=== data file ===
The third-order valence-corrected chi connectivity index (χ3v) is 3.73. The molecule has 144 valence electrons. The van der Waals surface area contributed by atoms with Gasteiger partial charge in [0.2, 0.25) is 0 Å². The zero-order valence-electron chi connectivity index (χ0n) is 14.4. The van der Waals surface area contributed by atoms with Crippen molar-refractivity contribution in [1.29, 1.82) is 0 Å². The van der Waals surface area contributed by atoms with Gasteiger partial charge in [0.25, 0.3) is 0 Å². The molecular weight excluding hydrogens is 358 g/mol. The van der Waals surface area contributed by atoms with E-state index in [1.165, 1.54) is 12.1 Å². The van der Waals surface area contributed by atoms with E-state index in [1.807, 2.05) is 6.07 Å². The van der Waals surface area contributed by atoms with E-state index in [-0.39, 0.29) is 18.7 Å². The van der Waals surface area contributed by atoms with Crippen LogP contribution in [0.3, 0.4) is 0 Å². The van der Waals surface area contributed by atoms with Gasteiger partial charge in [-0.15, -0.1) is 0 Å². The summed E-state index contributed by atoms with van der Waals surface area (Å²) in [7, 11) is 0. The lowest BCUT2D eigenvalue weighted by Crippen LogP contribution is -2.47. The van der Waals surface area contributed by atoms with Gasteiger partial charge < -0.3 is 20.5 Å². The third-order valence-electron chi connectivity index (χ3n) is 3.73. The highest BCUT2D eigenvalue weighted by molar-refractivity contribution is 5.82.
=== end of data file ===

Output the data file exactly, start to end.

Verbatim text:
The third-order valence-corrected chi connectivity index (χ3v) is 3.73. The molecule has 144 valence electrons. The van der Waals surface area contributed by atoms with Gasteiger partial charge in [0.2, 0.25) is 0 Å². The zero-order valence-electron chi connectivity index (χ0n) is 14.4. The van der Waals surface area contributed by atoms with Crippen molar-refractivity contribution in [1.29, 1.82) is 0 Å². The van der Waals surface area contributed by atoms with Gasteiger partial charge in [0.25, 0.3) is 0 Å². The molecular weight excluding hydrogens is 358 g/mol. The van der Waals surface area contributed by atoms with E-state index in [1.165, 1.54) is 12.1 Å². The van der Waals surface area contributed by atoms with E-state index in [1.807, 2.05) is 6.07 Å². The van der Waals surface area contributed by atoms with E-state index in [-0.39, 0.29) is 18.7 Å². The van der Waals surface area contributed by atoms with Crippen LogP contribution in [0.3, 0.4) is 0 Å². The van der Waals surface area contributed by atoms with Gasteiger partial charge in [-0.15, -0.1) is 0 Å². The summed E-state index contributed by atoms with van der Waals surface area (Å²) in [7, 11) is 0. The lowest BCUT2D eigenvalue weighted by Crippen LogP contribution is -2.47. The van der Waals surface area contributed by atoms with Gasteiger partial charge < -0.3 is 20.5 Å². The third-order valence-electron chi connectivity index (χ3n) is 3.73. The highest BCUT2D eigenvalue weighted by molar-refractivity contribution is 5.82.